conditioning the portable cassette while it is positioned on the first instrument platform includes storing information to the memory device of the portable cassette, such information relating to the condition of the cassette while it is so positioned.
Description

This application is a continuation, of application Ser. No. 08/483,517 filed Jun. 7, 1995, now abandoned.

BACKGROUND OF THE INVENTION

1. Introduction

This invention relates generally to apparatus for maintaining and growing biological cells ex vivo and, more particularly, to apparatus of this kind that maintains and grows the cells in a portable cassette while maintaining a sterile system that is closed to the external environment.

Many medical disorders can now be resolved by using transplanted cells, tissues, or organs. Transplantation has evolved from the surgical transfer of tissue from one part of a patient's body to another, to the surgical transfer of organs and tissues between individuals, to the transplantation of blood and immune systems between individuals. With increased demonstration of the medical benefit of tissue transplantation, the demand for organs and tissues suitable for these procedures has far exceeded the availability. Furthermore, in those cases where availability is less an issue, e.g., bone marrow, the procedure is cost prohibitive and can be invasive for the donor or the patient.

As an evolution of the clinical need, two related fields have evolved, which have been termed “cell therapy” and “tissue engineering.” Cell therapy generally refers to the use of living cells, rather than drugs, to treat a clinical disorder or disease. Perhaps the most widely practiced form of cell therapy today is with bone marrow or hematopoietic stem cell transplantation in patients who have received hematopoietic toxic chemotherapy or radiation. This procedure involves the reinfusion of early stage cells that originate in the bone marrow, so that these cells can reestablish a patient's blood and immune system, and often the bone marrow tissue as well. Through this cell therapy process, the hematopoietic toxicity from cancer treatment is remedied.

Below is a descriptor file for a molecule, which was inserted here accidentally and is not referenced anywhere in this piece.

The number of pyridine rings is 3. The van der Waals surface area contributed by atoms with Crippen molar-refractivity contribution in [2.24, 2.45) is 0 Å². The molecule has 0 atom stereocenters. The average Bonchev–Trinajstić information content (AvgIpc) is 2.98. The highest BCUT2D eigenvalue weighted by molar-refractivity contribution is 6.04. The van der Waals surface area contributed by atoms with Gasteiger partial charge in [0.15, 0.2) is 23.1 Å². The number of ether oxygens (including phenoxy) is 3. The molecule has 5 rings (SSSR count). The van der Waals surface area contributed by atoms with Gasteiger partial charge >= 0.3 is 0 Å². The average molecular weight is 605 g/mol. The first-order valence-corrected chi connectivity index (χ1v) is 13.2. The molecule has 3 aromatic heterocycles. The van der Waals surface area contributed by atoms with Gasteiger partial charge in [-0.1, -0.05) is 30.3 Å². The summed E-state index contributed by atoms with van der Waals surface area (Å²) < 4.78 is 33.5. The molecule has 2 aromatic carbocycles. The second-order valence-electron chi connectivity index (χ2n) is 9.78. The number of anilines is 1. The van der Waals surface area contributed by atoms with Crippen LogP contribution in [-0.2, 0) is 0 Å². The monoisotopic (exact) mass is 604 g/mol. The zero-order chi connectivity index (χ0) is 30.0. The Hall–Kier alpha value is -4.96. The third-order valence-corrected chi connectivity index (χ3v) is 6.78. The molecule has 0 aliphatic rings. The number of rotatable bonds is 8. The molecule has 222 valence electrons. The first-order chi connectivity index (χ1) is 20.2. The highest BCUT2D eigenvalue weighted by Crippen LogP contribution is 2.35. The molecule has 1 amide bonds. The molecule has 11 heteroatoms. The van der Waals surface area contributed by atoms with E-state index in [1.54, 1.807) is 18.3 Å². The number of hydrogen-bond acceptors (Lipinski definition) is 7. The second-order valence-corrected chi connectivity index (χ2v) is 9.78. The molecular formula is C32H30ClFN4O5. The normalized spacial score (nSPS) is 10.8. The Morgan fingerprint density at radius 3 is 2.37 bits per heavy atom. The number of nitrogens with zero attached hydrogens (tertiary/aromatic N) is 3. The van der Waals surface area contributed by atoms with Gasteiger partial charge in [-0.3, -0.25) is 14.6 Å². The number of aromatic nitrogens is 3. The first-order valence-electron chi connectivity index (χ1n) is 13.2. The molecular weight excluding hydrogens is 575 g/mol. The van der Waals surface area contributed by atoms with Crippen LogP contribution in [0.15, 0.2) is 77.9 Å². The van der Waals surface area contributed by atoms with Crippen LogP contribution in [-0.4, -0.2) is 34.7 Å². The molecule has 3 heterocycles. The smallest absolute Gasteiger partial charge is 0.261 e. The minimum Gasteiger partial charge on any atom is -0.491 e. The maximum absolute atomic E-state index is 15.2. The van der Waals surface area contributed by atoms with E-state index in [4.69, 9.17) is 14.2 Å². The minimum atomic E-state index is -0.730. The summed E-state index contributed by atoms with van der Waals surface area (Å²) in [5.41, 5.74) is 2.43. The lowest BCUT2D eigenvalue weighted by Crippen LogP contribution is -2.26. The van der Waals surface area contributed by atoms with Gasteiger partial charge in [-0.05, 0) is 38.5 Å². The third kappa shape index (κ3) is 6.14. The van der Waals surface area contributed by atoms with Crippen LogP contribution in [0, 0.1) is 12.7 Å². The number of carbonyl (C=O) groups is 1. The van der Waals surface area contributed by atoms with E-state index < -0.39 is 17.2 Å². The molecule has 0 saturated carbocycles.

Tissue engineering generally refers to the utilization of different disciplines between engineering, physiology, and cell biology, to develop at least a partially living tissue that is capable of normal tissue function. Once produced, this tissue may be transplanted into humans to restore or improve normal tissue or organ function. Numerous biotechnology companies are engaged in projects to engineer human tissues for transplantation.

For both cell therapy and tissue engineering procedures, there is a critical need to be able to process and/or produce ex vivo the cells that will be used for the therapeutic transplant. Biological science has now progressed such that, for many of the human tissues, methodology has been developed so that the key cells of that tissue can be grown outside the body. As a result, a clinically useful amount of tissue can be generated from a small amount of starting material, which is obtained with a minimally invasive technique. With this achievement, the opportunity for increasing and more diverse use of tissue transplantation is offered.